Discussion in 'Weapons' started by waya, Feb 25, 2002.

  1. waya

    waya Valued Member

    Kenjustu is the combative art of the Japanese sword. It normally begins with the sword already drawn with an agressive intent.
    Teachings of the systematic use of the Japanese sword first began about 800 A.D. and since then there have been over 1200 Ryu documented.

    Many exponents of kenjutsu began to question if a higher understanding could be achieved through practice and study with the sword. These kenshi (swordsmen) developed the art of the sword (kenjustsu) into a way of the sword (kendo). To signify their advances, they coined the name kendo. This divisive move began around the middle of the 14th century.

    Kenjutsu is considered a classical bujutsu (art of war or martial art), having been well formulated prior to the Meiji reformation (the classical/modern dividing line). Classical kenjutsu ryu (schools) tend to be quite secretive of their techniques, being very closed to outsiders. Classical kenjutsu ryu are the closest to classical warrior training in the modern world. Examples are Yagyu Shinkage Ryu, and Tenshin Shoden Katori Shinto Ryu.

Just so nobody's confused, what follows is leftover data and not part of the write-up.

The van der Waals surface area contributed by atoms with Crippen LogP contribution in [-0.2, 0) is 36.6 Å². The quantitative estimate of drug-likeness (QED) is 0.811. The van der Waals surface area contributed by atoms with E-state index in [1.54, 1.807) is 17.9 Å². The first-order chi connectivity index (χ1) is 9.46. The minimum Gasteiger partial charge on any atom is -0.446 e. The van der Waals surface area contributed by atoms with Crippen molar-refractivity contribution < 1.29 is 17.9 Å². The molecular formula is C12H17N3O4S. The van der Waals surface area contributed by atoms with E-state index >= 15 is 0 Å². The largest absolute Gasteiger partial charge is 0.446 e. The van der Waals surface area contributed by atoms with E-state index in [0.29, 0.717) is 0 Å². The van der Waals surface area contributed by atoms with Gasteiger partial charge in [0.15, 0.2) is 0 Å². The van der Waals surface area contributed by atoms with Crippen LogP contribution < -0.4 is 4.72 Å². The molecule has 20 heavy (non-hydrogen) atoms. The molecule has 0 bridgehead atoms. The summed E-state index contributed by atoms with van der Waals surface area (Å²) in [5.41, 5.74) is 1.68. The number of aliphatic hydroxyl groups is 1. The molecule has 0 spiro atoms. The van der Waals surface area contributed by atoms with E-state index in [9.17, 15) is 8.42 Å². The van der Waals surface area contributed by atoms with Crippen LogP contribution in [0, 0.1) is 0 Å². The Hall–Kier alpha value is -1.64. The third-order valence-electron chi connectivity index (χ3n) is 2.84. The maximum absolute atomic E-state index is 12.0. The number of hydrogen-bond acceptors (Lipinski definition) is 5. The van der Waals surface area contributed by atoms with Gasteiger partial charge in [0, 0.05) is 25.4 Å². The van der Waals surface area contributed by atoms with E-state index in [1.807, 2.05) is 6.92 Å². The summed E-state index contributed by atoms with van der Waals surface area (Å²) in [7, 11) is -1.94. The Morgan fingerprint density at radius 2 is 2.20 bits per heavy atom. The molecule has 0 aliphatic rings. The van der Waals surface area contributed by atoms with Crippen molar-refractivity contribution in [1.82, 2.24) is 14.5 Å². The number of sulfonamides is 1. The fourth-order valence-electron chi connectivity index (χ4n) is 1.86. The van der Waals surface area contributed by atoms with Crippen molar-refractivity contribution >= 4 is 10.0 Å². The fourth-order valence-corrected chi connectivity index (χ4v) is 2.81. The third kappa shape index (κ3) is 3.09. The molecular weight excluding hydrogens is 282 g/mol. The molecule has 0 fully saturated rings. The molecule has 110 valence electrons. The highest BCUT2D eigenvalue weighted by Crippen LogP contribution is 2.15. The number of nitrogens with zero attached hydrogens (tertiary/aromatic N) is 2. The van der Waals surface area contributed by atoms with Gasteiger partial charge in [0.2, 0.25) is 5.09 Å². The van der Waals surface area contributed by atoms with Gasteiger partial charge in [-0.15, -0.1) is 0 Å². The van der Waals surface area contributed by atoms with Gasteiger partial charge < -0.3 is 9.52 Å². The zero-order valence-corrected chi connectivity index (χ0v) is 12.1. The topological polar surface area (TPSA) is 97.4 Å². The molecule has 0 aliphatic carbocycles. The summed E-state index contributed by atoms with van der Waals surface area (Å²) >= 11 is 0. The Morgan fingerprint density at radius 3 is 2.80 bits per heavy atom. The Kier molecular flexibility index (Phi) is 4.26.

Kenjutsu wear is traditional, consisting usually of hakama (split skirt trousers), keikogi (a heavy weight jacket worn tucked in) and obi (belt). As a rule, there are no belt colors in kenjutsu, but only titles; Deshi (student), Renshi (instructor), Kyoshi (teacher) and Hanshi (master).

    Kata (prearranged forms or exercises) are the usual way of learning the intricate motions required. Initially one practices solo, but later pairs or multiple kenshi kata are performed. The standard practice tool is either a bokken (simulated wooden sword) or an actual live blade. Actual cutting, and thrusting of the blade against water soaked rolled mats and bamboo poles, called tameshigiri, give the more advanced exponent practice in actual impact of the live blade against a target.

    to look this and the other Japanese sword arts up go to
  2. Andy Murray

    Andy Murray Sadly passed away. Rest In Peace.

    Is Iado a seperate system, or part of Kenjutsu. I think I have the name right. Art of drawing?
  3. waya

    waya Valued Member

    Iaido/Iaito is the art of drawing and bringing the sword into a combative position in minimum time. It usually involves a cut as the blade is drawn, and from what I understand it is ideally a fatal strike from the beginning.
  4. khafra

    khafra New Member

    The katori ryu looks like it has some really nice katana/wakizashi and naginata techniques. Any way for me to learn those without going to Japan, convincing an ancient sensei of my sincerity and character, and joining a clan of Samurai?
  5. waya

    waya Valued Member

    There are a few instructor's in the various sword arts in the US, but I don't think there are many. I know of one that is in the Bujinkan that also teaches Kenjutsu here but I haven't been looking lately. I will see if I can find some info for you.

Share This Page